Flower Hill weighs transferring planning powers to village board

Flower Hill weighs transferring planning powers to village board
The Village of Flower Hill is considering dismantling its planning board and giving its powers to the Board of Trustees. (Photo courtesy of Google Maps)

The Village of Flower Hill Board of Trustees heard arguments Tuesday night over a proposal to transfer planning board powers to the trustees, but the strongest voice against the idea came from one of its own members.

Trustee Kate Hirsch said she was completely opposed to the idea even though the trustees voted to disband the Planning Board last year.

The hearing took place months after Hirsch, a practicing attorney, filed an Article 78 petition, which seeks to compel a government agency or official to refrain from doing something it should not do. She alleged that village officials were working with St. Francis Hospital to assist in expansions into residential areas in one example of what she called in her petition “an unchecked monopoly in the Village for decades.”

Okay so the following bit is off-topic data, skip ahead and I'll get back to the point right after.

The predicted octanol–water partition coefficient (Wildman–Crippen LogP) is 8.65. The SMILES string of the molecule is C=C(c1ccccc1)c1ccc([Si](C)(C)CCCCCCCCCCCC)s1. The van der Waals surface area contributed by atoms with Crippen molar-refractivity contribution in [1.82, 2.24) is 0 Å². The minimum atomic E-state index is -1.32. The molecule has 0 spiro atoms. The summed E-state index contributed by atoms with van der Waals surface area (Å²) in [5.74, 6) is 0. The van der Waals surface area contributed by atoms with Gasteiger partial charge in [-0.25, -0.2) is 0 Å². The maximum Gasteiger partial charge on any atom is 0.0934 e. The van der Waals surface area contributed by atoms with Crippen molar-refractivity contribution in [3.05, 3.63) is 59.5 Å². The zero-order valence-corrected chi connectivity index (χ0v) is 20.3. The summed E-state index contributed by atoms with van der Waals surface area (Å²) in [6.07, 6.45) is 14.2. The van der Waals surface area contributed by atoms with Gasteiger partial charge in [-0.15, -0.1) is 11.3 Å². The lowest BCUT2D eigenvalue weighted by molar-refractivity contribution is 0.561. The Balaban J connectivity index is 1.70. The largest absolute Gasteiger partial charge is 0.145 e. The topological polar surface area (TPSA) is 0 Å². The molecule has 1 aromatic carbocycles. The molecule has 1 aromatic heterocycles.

In a July filing, Hirsch claimed that Ronnie Shatzkamer, the village’s administrator, refused to turn over documents requested by Hirsch in a series of Freedom of Information Law requests, and that she was aided in this by village officials, including village Attorney Jeffrey Blinkoff, and officials from St. Francis Hospital.

“Respondents’ refusal to turn over public documents is part of a wider plan by Shatzkamer, with the assistance and/or acquiescence of the Village and its elected and/or appointed officials (including Blinkoff), to conceal her own self-dealing,” Hirsch wrote in her petition.

The trustee further alleged that “Shatzkamer and the village secretly have been working with St. Francis Hospital and its legal counsel (Harris Beach, PLLC partners Jack Martins and Thomas Garry) to allow the hospital to expand its facilities into the residential part of the village.”